This year six brave students registered to give PechaKucha style talks. PechaKucha is a presentation style in which 20 slides are shown for 20 seconds each (6 minutes and 40 seconds in total, slides are on a timer!). Slides are made up of predominantly images with less than 10 words on each slide.
Here is an overview of the winners and the titles of their posters/talks:
- First Poster Prize: Oby Ebenebe, PhD student in the Department of Physiology, Measurement of CaMKII expression and 17β-Estradiol- induced calcification in a mouse model of atherosclerosis.
- Second Poster Prize: Sam Norton, PhD student in the Department of Microbiology and Immunology, IL-6 impacts macrophage phenotype in human colorectal cancer.
- First PechaKucha Talk Prize: Kirtsen Ward-Hartstonge, PhD student in the Department of Microbiology and Immunology, Effector regulatory T cells are associated with disease-free survival in colorectal cancer.
- Second PechaKucha Talk Prize: Shirley Shen, MSc student from the Department of Microbiology and Immunology, Cell signalling in T cells from patients with colorectal cancer in response to IL-2 and IL-7.
- First Standard Talk Prize – and overall best talk: Mauro da Silva, PhD student in the Department of Physiology, Investigating the development of altered brain wiring in a mouse model of Polycystic Ovary Syndrome (PCOS).
- Second Standard Talk Prize: Hannah Hampton, PhD student in the Department of Microbiology and Immunology, Mode of action of a widespread Type IV toxin-antitoxin phage abortive infection resistance system.
- Third Standard Talk Prize: Kiel Hards, PhD student in the Department of Microbiology and Immunology, Molecular side effects of the anti-tubercular therapeutic Bedaquiline.
Oby and Mauro will be representing the OSMS at a similar symposium at the University of Queensland later in the year.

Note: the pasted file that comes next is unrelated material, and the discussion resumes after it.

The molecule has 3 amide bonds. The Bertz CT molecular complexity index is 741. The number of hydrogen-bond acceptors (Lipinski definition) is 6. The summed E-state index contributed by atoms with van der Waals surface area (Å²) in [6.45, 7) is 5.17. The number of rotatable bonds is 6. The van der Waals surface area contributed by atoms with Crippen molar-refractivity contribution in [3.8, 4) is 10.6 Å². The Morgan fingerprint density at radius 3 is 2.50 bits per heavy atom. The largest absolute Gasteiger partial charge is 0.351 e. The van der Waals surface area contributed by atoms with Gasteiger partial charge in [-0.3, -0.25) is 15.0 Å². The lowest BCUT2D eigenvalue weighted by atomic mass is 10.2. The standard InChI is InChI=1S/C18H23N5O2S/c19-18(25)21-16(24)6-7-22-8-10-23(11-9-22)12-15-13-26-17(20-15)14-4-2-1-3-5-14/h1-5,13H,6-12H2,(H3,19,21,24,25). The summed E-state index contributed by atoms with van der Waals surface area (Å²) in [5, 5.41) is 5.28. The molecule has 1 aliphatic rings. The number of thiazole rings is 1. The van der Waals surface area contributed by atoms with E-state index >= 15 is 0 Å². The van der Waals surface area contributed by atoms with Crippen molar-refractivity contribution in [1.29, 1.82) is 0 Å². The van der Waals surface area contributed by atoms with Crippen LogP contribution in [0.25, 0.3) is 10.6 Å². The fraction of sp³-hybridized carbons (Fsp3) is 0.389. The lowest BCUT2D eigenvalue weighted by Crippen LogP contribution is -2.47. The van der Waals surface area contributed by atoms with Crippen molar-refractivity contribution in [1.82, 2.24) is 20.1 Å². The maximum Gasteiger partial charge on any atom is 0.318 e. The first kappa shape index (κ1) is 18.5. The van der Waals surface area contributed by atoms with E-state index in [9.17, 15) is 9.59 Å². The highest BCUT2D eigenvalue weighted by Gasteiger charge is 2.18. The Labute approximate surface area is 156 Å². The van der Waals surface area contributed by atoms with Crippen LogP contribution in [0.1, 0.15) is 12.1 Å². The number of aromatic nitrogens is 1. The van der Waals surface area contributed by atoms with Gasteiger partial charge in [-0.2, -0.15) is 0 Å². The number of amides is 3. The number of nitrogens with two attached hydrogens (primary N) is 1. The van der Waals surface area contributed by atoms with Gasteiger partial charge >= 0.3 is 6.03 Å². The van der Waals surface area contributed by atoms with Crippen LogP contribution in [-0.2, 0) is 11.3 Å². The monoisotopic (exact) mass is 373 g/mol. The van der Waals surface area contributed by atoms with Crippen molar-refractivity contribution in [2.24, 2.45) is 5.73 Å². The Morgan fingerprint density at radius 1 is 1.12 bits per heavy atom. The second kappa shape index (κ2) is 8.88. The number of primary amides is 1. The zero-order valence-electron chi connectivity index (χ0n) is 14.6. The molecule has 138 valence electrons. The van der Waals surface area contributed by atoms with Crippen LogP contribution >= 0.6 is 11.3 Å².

Many thanks to everyone who participated and attended. A special thank you to the postgraduate students who helped organise and chair the event.
Elucidation of the role of iron homeostasis in gout susceptibility
3 May 2016
Dr Cushla McKinney from the Department of Biochemistry was recently awarded $51,000 from the Lotteries Health Board for her Elucidation of the role of iron homeostasis in gout susceptibility project.
Gout occurs when immune cells react to crystals of uric acid that form in the joints when there is too much urate in the blood. Drugs used to treat gout act to lower urate concentrations but don’t work well for many people, and for the past few years I have working with Professor Tony Merriman to find genes that influence how people respond to urate. We have identified a specific DNA variation that is much more common in gout patients than healthy people and is near a gene that makes a protein that allows cells to take up iron. We suspect too much iron in the blood or immune cells may make them react more strongly to urate and are going to test whether this variation alters how immune cells absorb iron and/or respond to urate crystals. We are also looking for variations in other iron-related genes that alter gout risk. The hope is that this research could identify a new therapeutic approach for patients that don’t respond to current treatments.